Missing Ancestors

While researching your ancestry, you will almost certainly reach a dead end at some point in time. Don’t worry, you really shouldn’t need a professional genealogist, or family tree researcher. With some inspired family history detective work and a lot of patience, you will be able to solve the puzzle.

For me, this dead end moment came when I found a nineteenth century death record for one of my ancestors giving his age at time of death, but then no apparent corresponding eighteenth century baptism in that parish or the neighboring parishes . So I had his marriage and his death, but not his birth. This isn’t an uncommon problem, so take comfort in the fact that many have found themselves with this dilemma before you!

I hunted high and low through all the physical records that I could find, this being a little while before the internet became established as a viable research and reference tool. The problem was the number of variables – dates that were within three or four years that might have looked promising, but then the locations didn’t. On top of this, it wasn’t unknown for baptisms to be somewhat delayed, or not to have happened at all. But then again, up to around the middle of the nineteenth century, baptisms were carried out very soon after birth because of the high rate of infant mortality.

Yet another complication was the proximity of another potential source to search. A town some 15 miles away from the village that I’d been searching, had several families bearing my surname. I say proximity, but of course 15 miles in those days (late eighteenth and early nineteenth centuries) was a considerable distance, especially in rural areas, but was by no means out of the question for some. Farmers, pedlars and itinerant traders especially would make those sort of journeys to markets and they would also be prepared to travel those distances to the annual fairs that were described so wonderfully by Thomas Hardy in his novels. I tried to find a link between the village parish where I’d expected to find the birth/baptism, and the town that had a very promising, potentially matching baptism record, but any

Here’s where I make a suggestion that could help you if you too have reached a dead end and are unable to make a breakthrough. Don’t try to do it alone! Join forums, look for family history societies in the area that you’re searching and leave messages on their websites. Do a surname search and find indexes published by individuals or family history websites. Post messages to those websites and on relevant forums. This was how I eventually solved the whereabouts of my ‘lost ancestor’.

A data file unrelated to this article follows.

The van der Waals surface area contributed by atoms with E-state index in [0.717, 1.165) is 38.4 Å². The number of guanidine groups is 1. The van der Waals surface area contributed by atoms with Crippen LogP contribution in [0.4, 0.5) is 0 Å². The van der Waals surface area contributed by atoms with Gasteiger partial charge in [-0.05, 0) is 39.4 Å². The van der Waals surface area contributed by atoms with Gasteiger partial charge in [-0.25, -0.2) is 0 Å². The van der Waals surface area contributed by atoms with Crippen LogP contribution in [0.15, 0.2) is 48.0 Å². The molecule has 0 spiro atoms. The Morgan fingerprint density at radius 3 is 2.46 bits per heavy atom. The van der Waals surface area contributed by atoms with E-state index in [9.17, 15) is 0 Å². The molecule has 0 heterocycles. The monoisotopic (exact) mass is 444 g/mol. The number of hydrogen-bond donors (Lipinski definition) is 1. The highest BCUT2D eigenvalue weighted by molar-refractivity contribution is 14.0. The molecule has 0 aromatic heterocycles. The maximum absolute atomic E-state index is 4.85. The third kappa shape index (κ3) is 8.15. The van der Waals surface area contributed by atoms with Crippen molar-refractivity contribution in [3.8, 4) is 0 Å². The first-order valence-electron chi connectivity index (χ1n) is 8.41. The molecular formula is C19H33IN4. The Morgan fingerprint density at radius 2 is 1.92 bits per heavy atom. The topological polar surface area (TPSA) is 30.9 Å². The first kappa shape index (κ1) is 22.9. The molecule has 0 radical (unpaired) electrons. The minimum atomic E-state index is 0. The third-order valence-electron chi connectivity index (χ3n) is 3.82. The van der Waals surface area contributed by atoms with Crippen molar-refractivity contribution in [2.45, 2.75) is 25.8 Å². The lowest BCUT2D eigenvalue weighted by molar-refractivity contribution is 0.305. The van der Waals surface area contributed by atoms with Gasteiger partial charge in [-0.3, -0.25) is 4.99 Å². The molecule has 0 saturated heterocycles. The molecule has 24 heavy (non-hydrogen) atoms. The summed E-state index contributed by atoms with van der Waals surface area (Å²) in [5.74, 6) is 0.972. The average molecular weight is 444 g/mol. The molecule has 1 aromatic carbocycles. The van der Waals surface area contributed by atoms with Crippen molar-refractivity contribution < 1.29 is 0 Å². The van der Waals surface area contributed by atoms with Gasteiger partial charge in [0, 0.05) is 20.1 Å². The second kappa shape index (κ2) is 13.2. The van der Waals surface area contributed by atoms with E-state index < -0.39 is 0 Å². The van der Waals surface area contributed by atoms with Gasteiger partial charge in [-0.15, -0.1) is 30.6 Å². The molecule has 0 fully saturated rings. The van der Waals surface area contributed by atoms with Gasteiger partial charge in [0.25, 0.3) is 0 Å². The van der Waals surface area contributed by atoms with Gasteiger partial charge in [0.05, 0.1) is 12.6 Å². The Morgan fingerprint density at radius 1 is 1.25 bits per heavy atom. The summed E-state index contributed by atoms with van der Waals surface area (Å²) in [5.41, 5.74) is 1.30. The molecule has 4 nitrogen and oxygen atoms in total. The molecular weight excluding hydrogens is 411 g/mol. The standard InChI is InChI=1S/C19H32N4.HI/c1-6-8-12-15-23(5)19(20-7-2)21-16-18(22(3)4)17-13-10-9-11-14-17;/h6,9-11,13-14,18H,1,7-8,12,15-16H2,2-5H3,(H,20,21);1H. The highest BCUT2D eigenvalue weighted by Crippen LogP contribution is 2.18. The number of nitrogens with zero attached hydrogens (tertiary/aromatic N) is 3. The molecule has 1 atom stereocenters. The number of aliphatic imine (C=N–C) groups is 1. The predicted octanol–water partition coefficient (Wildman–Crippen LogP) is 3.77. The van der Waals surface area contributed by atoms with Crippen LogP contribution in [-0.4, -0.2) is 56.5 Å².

A common mistake of those just starting out is to ignore alternative spellings of surnames, especially if the surname is uncommon in the first place. The logic for this is, if the surname’s unusual, it’s less likely to be misspelled because the ‘owner’ will take the trouble to make sure it is spelled and recorded properly. But this isn’t the case. A great many people in those times were illiterate to a degree, and if you add to this the scenario of a hard of hearing (or even inebriated, or both) clergyman (for example) trying to understand the mumblings of a young and less than verbose rural laborer, then you begin to understand how mistakes were made. You may also add to this the fact that if the source of this particular line of your research is Bishops Transcripts (BT’s), then be aware that those hand written copies of hand written parish registers are well known for inaccuracies.

I posted a query on a family history forum and eventually a respondent popped up and gave me the name and email address of another person who was researching that surname in that area. I corresponded by email with this person several times and we swapped our research, theories and ideas about this lost ancestor and dead end. Only relatively recently she was able to prove (beyond reasonable doubt) this individual’s place of baptism as well as an almost certain link between the village parish and the not too distant town parish. It turned out that the problem was a surname misspelling, and she was able to demonstrate from existing records, that this had in fact, been the problem all along.

A remarkable piece of detective work.